A drug used to treat asthma may be a new way to tackle heart failure. It works by boosting the heart’s action, helping it pump faster.
About 900,000 Britons — most of them older people — suffer from heart failure, with the condition more common in men. Put simply, it means the heart is having difficulty pumping blood around the body.
It can be caused by a range of conditions, including high blood pressure or a heart attack, which damage the heart muscle in some way.
Common symptoms include breathlessness, extreme tiredness and fluid retention (the latter happens as fluid backs up in the tissues, particularly in the legs, ankles, feet and lungs).
Heart failure is a chronic condition that can’t be cured, but can be controlled with lifestyle changes and medication.
Drugs for heart failure work in a variety of ways, including dilating the blood vessels to help blood flow or slowing the heart beat to reduce the heart’s workload.
In a new trial, doctors at the U.S. National Institutes of Health are looking at the asthma drug Fenoterol as a possible treatment. The drug stimulates the body’s ‘fight or flight’ response.
When under threat, the brain signals to the body to release stress hormones — these increase heart rate, blood flow and breathing, providing a burst of energy.
Fenoterol is known to stimulate the same response in the lungs. During an asthma attack, when the lungs are irritated, bands of muscle around the airways tighten, narrowing the airways and resulting in breathlessness.
The drug helps by stimulating the stress hormone receptors on the lung cells to widen or dilate the airways, making breathing easier. The same stress hormone receptors are found on the heart.
‘Research indicates that Fenoterol causes the heart to pump more blood to the rest of the body by increasing a person’s heart rate,’ say the U.S. team.
A bonus is the drug doesn’t lead to a rise in blood pressure, despite making the heart work faster.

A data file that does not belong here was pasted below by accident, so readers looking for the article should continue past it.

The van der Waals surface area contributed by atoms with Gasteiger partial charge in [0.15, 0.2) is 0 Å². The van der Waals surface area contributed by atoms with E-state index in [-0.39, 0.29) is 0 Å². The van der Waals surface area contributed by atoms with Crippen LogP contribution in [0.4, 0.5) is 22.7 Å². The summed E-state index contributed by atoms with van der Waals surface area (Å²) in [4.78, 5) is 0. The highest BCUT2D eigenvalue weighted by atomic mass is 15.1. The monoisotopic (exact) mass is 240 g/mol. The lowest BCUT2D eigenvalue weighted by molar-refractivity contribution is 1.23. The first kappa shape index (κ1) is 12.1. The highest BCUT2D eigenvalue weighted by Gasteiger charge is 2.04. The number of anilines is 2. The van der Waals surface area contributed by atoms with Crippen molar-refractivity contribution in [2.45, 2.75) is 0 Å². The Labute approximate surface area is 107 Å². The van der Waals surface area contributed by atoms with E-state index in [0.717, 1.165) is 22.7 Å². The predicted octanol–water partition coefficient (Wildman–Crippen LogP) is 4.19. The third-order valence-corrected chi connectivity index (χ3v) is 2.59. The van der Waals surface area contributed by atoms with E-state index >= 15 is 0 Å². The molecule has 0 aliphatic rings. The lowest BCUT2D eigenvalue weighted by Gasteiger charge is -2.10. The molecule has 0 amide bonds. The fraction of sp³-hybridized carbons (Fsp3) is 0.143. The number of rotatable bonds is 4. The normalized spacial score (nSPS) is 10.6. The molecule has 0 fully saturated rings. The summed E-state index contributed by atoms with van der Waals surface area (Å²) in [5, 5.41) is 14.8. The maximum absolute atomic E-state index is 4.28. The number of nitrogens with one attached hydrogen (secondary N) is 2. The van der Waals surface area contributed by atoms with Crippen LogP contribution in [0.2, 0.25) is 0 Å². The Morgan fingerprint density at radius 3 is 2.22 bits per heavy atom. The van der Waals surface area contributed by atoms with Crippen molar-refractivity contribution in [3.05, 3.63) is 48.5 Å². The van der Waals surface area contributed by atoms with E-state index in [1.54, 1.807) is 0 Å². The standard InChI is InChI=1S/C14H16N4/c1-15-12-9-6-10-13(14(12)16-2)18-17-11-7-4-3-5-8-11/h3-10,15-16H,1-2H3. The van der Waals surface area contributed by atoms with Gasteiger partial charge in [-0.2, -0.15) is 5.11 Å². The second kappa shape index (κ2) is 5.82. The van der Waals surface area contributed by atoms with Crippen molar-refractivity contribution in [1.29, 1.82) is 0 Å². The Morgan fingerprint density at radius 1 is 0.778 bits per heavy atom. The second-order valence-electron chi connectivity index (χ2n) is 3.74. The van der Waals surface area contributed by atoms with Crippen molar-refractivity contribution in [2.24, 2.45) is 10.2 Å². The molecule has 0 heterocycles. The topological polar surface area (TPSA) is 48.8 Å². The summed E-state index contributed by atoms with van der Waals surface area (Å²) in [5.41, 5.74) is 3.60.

And because Fenoterol has been used in patients for many years, if it is effective for heart failure, it could be available quite soon. Some small studies have already shown the drug may help heart failure patients.
A study reported in the German medical journal, Klin Wochenschr, based on seven patients with severe heart failure, found the drug was effective.
‘Results indicate that Fenoterol produces a significant improvement in pump function,’ said the researchers.
About 250 healthy volunteers will take part in the new trial and be monitored for the effects of the drug on heart rate, blood pressure, and heart function.
Professor Martin Cowie, a consultant cardiologist at Royal Brompton Hospital and Professor of Cardiology at Imperial College, says: ‘This is interesting. If you stimulate these receptors, the heart looks perky and more active.
‘More trials are needed as we would have to be convinced this sudden kick to the heart would not have a damaging effect in heart failure patients.
If it was safe and effective, the fact this drug can be inhaled and that its effects are long-lasting is a big plus for patients.’
Meanwhile, a device that sets up a low-frequency electromagnetic field is being used to treat the painful heart condition angina.
Researchers involved in a new clinical trial believe the therapy can improve symptoms by helping restore heart tissue.
Previous animal studies have shown the treatment reduces heart muscle damage following a heart attack. Angina is a condition triggered by a restriction in the supply of blood to the heart.
A common cause is furred up arteries; risk factors include older age, smoking, obesity, a family history of coronary heart disease, high blood pressure and cholesterol levels.
Symptoms, in some patients, develop over time, last for only a few minutes and can be eased with medication, such as glyceryl trinitrate, which widens blood vessels to increase blood supply.
Others may not respond to medication and be offered interventional procedures or surgery such as a coronary artery bypass. In the new clinical trial, 40 patients with angina will be exposed to a weak electromagnetic field (the technology is similar to that used in barcode readers).
Patients will undergo two exercise tests on a treadmill, one after being exposed to 30 minutes of electromagnetic field and another after being exposed to sham therapy.
After the two tests, researchers will measure changes in the heart’s activity, workload and reported anginal pain.
The doctors, from the Sheba Medical Centre, in Israel, say several studies have shown electromagnetic fields have a protective effect on heart tissue.
Earlier research on animals by the same group showed it led to reduced heart damage after a heart attack compared to animals not given the treatment.
It is thought the treatment increases the number of stem cells in bone marrow, leading to a rise in immune cells, which are crucial for repairing damage in the body.
However, the researchers say more work is needed.